The hardness of a material is defined as the resistance of that material to localized plastic deformation or indentation. The term may also be used to describe the resistance of the material to scratching, abrasion or cutting. With respect to metals, hardness is most commonly used to assess its ability to resist permanent deformation due to concentrated applied loads. The greater the hardness of the metal, the greater its ability to retain its shape in the presence of external forces.

The hardness of metals is largely dependent on other parameters such as stiffness, strength, strain, ductility and yield strength. Knowing the hardness of a metal is extremely useful as it assists in the selection of appropriate materials for specific applications. Prior knowledge of the degree of hardness of a metal helps to assess how easily the metal can be machined or how it will behave in operation. (For more on how proper material selection can prevent corrosion, read How to Control Corrosion by Improving Design.)

Hardness Testing Methods

Unlike other well-defined material properties, there is no standard scale for measuring hardness. Materials are tested using various methods, with each test expressing hardness using its own arbitrarily defined scale. In this article we shall explore five of the most common test methods for measuring the hardness of a material, how they differ and in which situations they are most suitable.

Brinell Hardness Test

The Brinell hardness test entails measuring the diameter of indentation caused by a constant concentrated force applied by a steel or carbide spherical indenter on a test specimen. The steel ball indenter is first placed in contact with the material before a constant force is applied and maintained for a 10 to 15 second duration, known as the dwell time. After the dwell time is completed, the spherical indenter is removed, leaving a round-shaped indent on the sample.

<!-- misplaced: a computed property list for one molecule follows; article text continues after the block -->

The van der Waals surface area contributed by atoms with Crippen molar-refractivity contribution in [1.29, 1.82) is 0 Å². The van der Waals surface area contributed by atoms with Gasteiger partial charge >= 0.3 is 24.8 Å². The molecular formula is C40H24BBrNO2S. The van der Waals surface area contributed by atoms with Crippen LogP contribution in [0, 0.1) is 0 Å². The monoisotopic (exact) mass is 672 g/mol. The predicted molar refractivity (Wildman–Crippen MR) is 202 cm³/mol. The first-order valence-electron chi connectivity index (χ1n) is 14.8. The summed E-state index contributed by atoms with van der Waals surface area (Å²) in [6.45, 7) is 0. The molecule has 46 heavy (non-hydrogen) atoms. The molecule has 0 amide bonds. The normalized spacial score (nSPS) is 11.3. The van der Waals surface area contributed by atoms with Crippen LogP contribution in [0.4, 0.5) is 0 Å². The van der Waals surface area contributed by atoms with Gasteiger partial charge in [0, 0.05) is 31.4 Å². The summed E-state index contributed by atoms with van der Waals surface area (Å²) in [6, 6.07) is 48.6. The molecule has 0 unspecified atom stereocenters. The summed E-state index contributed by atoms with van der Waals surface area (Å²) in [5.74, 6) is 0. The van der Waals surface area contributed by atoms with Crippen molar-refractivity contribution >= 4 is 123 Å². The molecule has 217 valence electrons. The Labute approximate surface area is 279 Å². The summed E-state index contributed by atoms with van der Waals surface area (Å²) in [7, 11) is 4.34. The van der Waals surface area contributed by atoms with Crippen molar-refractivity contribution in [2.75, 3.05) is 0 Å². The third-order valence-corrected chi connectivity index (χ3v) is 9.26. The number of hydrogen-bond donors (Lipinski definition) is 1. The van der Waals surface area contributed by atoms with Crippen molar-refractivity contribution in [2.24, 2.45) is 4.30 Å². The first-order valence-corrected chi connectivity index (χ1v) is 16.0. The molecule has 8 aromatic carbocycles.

The Brinell hardness is calculated using the following formula:

Brinell Hardness, HB = Applied test force in kilogram-force (kgf) ÷ Surface area of indentation (mm2)

This hardness test method makes the widest and deepest indentation of the 5 test methods mentioned in this article, allowing the test to be conducted over a larger surface area of the specimen. This provides test averages of hardness over a wider surface area of material, which has the advantage of taking into account surface and grain irregularities on the metal. However, the Brinell hardness test is slower than other test methods and leaves a large permanent impression on the test specimen.

Rockwell Hardness Test

The Rockwell hardness test evaluates the hardness of a material by measuring the permanent depth of indentation due to an applied concentrated load. The higher the number on the Rockwell hardness scale, the harder the material. The test is conducted by applying a minor force of 10 Kg using a diamond cone or a steel ball indenter on the surface of the material. The depth of indentation from this preliminary load is recorded and used as a reference point. A specified major load is then applied for a specified dwell time, further indenting the test specimen. The difference between the reference position and the depth of indentation due to the major load is calculated and recorded as the permanent depth of indentation.

The Rockwell hardness is calculated using the following formula:

Rockwell Hardness, HRC = [0.2 – permanent depth of indentation (mm)] x 500

The Rockwell hardness test was developed to be less destructive and cheaper than the Brinell test. Measuring hardness using differential depths helps to eliminate errors due to surface imperfections. In addition, the hardness value can be read with no additional optical equipment, making it one of the most common hardness testing methods.